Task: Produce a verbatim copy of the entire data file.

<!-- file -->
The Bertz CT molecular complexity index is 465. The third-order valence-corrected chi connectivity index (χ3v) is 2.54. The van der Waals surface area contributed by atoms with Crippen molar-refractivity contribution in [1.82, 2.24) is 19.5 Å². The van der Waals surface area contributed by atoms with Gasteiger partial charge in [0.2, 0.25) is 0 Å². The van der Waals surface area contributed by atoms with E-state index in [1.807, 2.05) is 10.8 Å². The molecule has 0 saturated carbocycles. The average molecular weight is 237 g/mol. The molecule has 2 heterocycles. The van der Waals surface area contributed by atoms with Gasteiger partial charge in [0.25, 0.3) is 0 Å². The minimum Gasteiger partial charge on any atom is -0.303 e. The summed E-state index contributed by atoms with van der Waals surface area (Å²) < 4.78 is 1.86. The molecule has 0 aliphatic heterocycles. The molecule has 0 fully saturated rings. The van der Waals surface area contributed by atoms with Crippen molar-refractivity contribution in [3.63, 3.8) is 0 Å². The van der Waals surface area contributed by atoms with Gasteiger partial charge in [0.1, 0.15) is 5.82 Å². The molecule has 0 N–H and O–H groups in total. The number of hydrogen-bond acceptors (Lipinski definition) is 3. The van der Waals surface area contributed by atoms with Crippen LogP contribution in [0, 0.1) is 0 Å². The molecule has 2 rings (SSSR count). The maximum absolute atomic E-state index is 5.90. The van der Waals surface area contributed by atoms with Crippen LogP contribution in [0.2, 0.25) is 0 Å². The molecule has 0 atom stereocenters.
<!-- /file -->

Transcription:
The Bertz CT molecular complexity index is 465. The third-order valence-corrected chi connectivity index (χ3v) is 2.54. The van der Waals surface area contributed by atoms with Crippen molar-refractivity contribution in [1.82, 2.24) is 19.5 Å². The van der Waals surface area contributed by atoms with Gasteiger partial charge in [0.2, 0.25) is 0 Å². The van der Waals surface area contributed by atoms with E-state index in [1.807, 2.05) is 10.8 Å². The molecule has 0 saturated carbocycles. The average molecular weight is 237 g/mol. The molecule has 2 heterocycles. The van der Waals surface area contributed by atoms with Gasteiger partial charge in [0.25, 0.3) is 0 Å². The minimum Gasteiger partial charge on any atom is -0.303 e. The summed E-state index contributed by atoms with van der Waals surface area (Å²) < 4.78 is 1.86. The molecule has 0 aliphatic heterocycles. The molecule has 0 fully saturated rings. The van der Waals surface area contributed by atoms with Crippen molar-refractivity contribution in [3.63, 3.8) is 0 Å². The van der Waals surface area contributed by atoms with Gasteiger partial charge in [0.1, 0.15) is 5.82 Å². The molecule has 0 N–H and O–H groups in total. The number of hydrogen-bond acceptors (Lipinski definition) is 3. The van der Waals surface area contributed by atoms with Crippen LogP contribution in [0, 0.1) is 0 Å². The molecule has 2 rings (SSSR count). The maximum absolute atomic E-state index is 5.90. The van der Waals surface area contributed by atoms with Crippen LogP contribution in [0.2, 0.25) is 0 Å². The molecule has 0 atom stereocenters.